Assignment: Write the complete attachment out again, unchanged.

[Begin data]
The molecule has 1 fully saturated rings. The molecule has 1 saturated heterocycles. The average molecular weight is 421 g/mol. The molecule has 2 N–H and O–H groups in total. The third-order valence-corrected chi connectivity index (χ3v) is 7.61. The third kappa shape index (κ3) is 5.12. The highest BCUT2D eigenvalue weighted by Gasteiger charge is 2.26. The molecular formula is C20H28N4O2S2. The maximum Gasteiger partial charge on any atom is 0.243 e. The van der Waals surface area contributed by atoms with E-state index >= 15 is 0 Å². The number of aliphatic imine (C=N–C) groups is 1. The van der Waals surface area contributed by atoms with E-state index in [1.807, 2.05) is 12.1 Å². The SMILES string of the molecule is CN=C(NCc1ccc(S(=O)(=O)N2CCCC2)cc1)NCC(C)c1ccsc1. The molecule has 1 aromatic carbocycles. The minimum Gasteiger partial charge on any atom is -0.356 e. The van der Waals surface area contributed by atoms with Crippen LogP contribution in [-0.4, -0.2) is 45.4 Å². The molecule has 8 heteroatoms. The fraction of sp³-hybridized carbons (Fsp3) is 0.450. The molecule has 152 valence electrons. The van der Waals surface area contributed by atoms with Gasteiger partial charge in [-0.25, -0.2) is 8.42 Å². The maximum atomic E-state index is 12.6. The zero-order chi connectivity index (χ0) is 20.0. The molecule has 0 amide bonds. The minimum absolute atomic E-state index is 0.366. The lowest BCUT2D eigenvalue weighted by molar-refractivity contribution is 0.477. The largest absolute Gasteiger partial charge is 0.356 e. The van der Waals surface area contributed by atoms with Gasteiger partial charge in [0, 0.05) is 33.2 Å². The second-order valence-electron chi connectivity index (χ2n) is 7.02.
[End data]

The molecule has 1 fully saturated rings. The molecule has 1 saturated heterocycles. The average molecular weight is 421 g/mol. The molecule has 2 N–H and O–H groups in total. The third-order valence-corrected chi connectivity index (χ3v) is 7.61. The third kappa shape index (κ3) is 5.12. The highest BCUT2D eigenvalue weighted by Gasteiger charge is 2.26. The molecular formula is C20H28N4O2S2. The maximum Gasteiger partial charge on any atom is 0.243 e. The van der Waals surface area contributed by atoms with E-state index >= 15 is 0 Å². The number of aliphatic imine (C=N–C) groups is 1. The van der Waals surface area contributed by atoms with E-state index in [1.807, 2.05) is 12.1 Å². The SMILES string of the molecule is CN=C(NCc1ccc(S(=O)(=O)N2CCCC2)cc1)NCC(C)c1ccsc1. The molecule has 1 aromatic carbocycles. The minimum Gasteiger partial charge on any atom is -0.356 e. The van der Waals surface area contributed by atoms with Crippen LogP contribution in [-0.4, -0.2) is 45.4 Å². The molecule has 8 heteroatoms. The fraction of sp³-hybridized carbons (Fsp3) is 0.450. The molecule has 152 valence electrons. The van der Waals surface area contributed by atoms with Gasteiger partial charge in [-0.25, -0.2) is 8.42 Å². The maximum atomic E-state index is 12.6. The zero-order chi connectivity index (χ0) is 20.0. The molecule has 0 amide bonds. The minimum absolute atomic E-state index is 0.366. The lowest BCUT2D eigenvalue weighted by molar-refractivity contribution is 0.477. The largest absolute Gasteiger partial charge is 0.356 e. The van der Waals surface area contributed by atoms with Gasteiger partial charge in [0, 0.05) is 33.2 Å². The second-order valence-electron chi connectivity index (χ2n) is 7.02.